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Poetry Magnum Opus

Ave Atque Vale


dedalus
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(Ave Atque Vale – Hail and Farewell - is the title of a poem by Gaius Valerius Catullus, c. 84-54 BC, and was written upon visiting the grave of his brother, who had been slain in war. This version is a reference to more recent times.)

 

No blinding light of tropical day

nor secrecy of northern night

can mask this desolation:

 

but ideas are not responsible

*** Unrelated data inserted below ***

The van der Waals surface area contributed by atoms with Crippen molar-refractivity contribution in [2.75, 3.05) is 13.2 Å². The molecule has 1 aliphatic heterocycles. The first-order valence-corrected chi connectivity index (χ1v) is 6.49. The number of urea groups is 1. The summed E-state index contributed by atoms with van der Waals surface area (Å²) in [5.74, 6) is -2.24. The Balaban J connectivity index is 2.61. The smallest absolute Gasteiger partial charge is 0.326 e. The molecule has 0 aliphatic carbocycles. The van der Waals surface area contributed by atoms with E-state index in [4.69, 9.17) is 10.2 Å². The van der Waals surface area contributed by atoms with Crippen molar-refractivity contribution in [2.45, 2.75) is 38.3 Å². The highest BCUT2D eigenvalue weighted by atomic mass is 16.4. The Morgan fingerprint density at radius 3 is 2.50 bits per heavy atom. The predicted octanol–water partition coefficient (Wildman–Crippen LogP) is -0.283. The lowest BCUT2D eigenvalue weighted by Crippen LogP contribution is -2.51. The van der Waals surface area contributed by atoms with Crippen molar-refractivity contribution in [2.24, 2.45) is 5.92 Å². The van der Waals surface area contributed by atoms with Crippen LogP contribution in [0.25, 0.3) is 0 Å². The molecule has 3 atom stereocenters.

for the lives of those who hold them.

 

Death was kind to you:

a polite gathering of mourners,

myself among them.

 

Flotsam, jetsam,

such ribald, archaic terms.

 

The garbled service

was dismal. Predictably so.

I could hear your dry chuckle.

 

I shall attend your funeral,

or you shall attend mine.

 

I remember you saying that,

as if laying down two cards

and picking up two more.

 

People live

as long as their friends live

and remember.

Drown your sorrows in drink, by all means, but the real sorrows can swim

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a polite gathering of mourners

 

That line alone could be the title of another poem! The last 2 stanzas are, despite appearances, NOT coldly unemotional but tender. If meant to be so, a nice tribute.

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